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Missouri switching to deductibles for health plan

Sunday, July 25, 2010

JEFFERSON CITY, Mo. -- Missouri employees and retirees soon may have to pay more out of their pockets for health care -- a result of state budget troubles that also have led to frozen wages and pension changes.

The board of the Missouri Consolidated Health Care Plan approved changes last week that will switch people from a copay to a deductible model for their health insurance, beginning Jan. 1.

About 100,000 state employees, retirees and their families are covered under the health plans.

Most participants now have co-payment plans in which they pay a flat amount -- such as $25 for a doctor's visit or $100 for an emergency room visit -- and the state health care plan picks up the rest.

But that option will end, and participants will have to choose one of several deductible insurance plans.

Under one option, employees would have to cover their first $600 of medical bills each year, then would be responsible for 10 percent of their additional medical costs until they reach a maximum total out-of-pocket expense of $1,500, after which the state plan would cover the rest.

Under another option, employees willing to pay higher monthly premiums could have a deductible of $300 and a maximum out-of-pocket expense of $1,200.

Richard Bowles, the executive director of the Missouri Consolidated Health Care Plan, said changes had to be made because the state could no longer afford the current health plans.

"It's a matter of how much money the state has to subsidize the health care," Bowles told the Jefferson City News Tribune. "Right now, the state has less money -- the tax revenues are down. Everything's down."

The Missouri Consolidated Health Care Plan received $435 million from the state during the 2010 fiscal year that ended June 30, state budget director Linda Luebbering said.

The agency had requested a budget increase to $446 million for the 2011 budget that began July 1. But lawmakers instead cut its budget to $420 million, Luebbering said.

That reduction forced the governing board for the health care plans to make changes to its insurance options.

Luebbering told The Associated Press that in order to meet the budget cuts, the state health plans also will rely more on generic or less-expensive prescription drugs, eliminate coverage for stomach reductions and fertility treatments and charge families more money for covering multiple children.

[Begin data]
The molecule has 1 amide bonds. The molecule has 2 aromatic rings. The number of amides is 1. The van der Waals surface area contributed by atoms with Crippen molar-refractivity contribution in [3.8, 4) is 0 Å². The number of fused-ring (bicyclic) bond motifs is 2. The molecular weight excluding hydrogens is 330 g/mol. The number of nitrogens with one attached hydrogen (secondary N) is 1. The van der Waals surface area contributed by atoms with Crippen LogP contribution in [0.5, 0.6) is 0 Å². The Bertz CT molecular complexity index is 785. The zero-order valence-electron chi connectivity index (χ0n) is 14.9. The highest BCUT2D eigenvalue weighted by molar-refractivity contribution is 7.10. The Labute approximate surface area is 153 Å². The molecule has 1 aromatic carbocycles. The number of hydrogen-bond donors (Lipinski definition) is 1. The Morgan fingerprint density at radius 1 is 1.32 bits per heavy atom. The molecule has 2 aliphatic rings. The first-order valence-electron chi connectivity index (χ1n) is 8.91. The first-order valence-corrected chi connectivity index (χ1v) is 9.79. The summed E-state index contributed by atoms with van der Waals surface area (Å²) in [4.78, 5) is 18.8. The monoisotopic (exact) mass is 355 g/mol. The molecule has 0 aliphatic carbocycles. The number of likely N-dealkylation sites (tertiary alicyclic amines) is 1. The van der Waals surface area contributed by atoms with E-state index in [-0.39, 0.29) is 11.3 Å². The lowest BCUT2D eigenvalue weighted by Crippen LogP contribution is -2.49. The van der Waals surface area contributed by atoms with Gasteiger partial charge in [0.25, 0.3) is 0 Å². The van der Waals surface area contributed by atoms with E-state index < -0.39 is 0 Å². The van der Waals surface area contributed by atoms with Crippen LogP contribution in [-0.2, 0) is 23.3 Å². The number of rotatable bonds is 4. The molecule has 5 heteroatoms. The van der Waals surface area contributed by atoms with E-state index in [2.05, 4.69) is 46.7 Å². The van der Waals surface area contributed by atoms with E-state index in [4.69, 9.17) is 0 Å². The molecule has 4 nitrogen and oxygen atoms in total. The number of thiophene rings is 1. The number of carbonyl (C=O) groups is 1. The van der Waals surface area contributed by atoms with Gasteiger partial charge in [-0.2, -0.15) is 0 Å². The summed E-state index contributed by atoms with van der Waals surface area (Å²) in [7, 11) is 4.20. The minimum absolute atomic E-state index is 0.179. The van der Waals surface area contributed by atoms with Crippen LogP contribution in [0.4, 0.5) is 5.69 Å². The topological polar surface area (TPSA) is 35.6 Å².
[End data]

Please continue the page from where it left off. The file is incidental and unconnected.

The board's approval of the health plan changes came barely a week after legislators approved changes to the state's pension system.

Employees hired starting in 2011 will have to contribute 4 percent of their pay into the retirement system. Currently, state workers do not pay anything into their pensions, and the retirement system is funded by taxpayers and investment income.

To qualify for their pensions, employees will be required to spend a decade working for the state instead of the current five years. The minimum retirement age will be increased from 62 years old to 67 years old for most employees.

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Jay is killing everything that made working for the state worthwile.

The salaries stink.

The retirement just got a lot worse

The medical change will cost each worker about a thousand dollars a year

2,500 layoffs on job sceurity.

Then he will travel all over the state and say what a good job h is doing.

-- Posted by awm on Sun, Jul 25, 2010, at 6:38 AM

Jay Nixon has achieved something I never thought could be accomplished. I will, for the first time in my life , not only vote for the Republican candidate who runs against Jay Nixon, I will also, actively campaign for them. Stickers, yard signs, working head quarters, the whole enchilada!

Jay Nixon keeps targeting state employees, and I am one, being paid dead last of all 50 states for my work here. Enough!

Kenny could not have damaged me any more than Jay Nixon.

Time for him to go.

He is trying to balance the budget on the weakest members , the lowest on the food chain, under paid, under staffed over worked state employees.

Any of them capable of moving on to other jobs will do so. The dregs left behind will be all that is left to do the work, older employees opting for retirement or disability. and with high deductable insurance, their health will decline and they will get disability.

-- Posted by xena on Sun, Jul 25, 2010, at 12:33 PM

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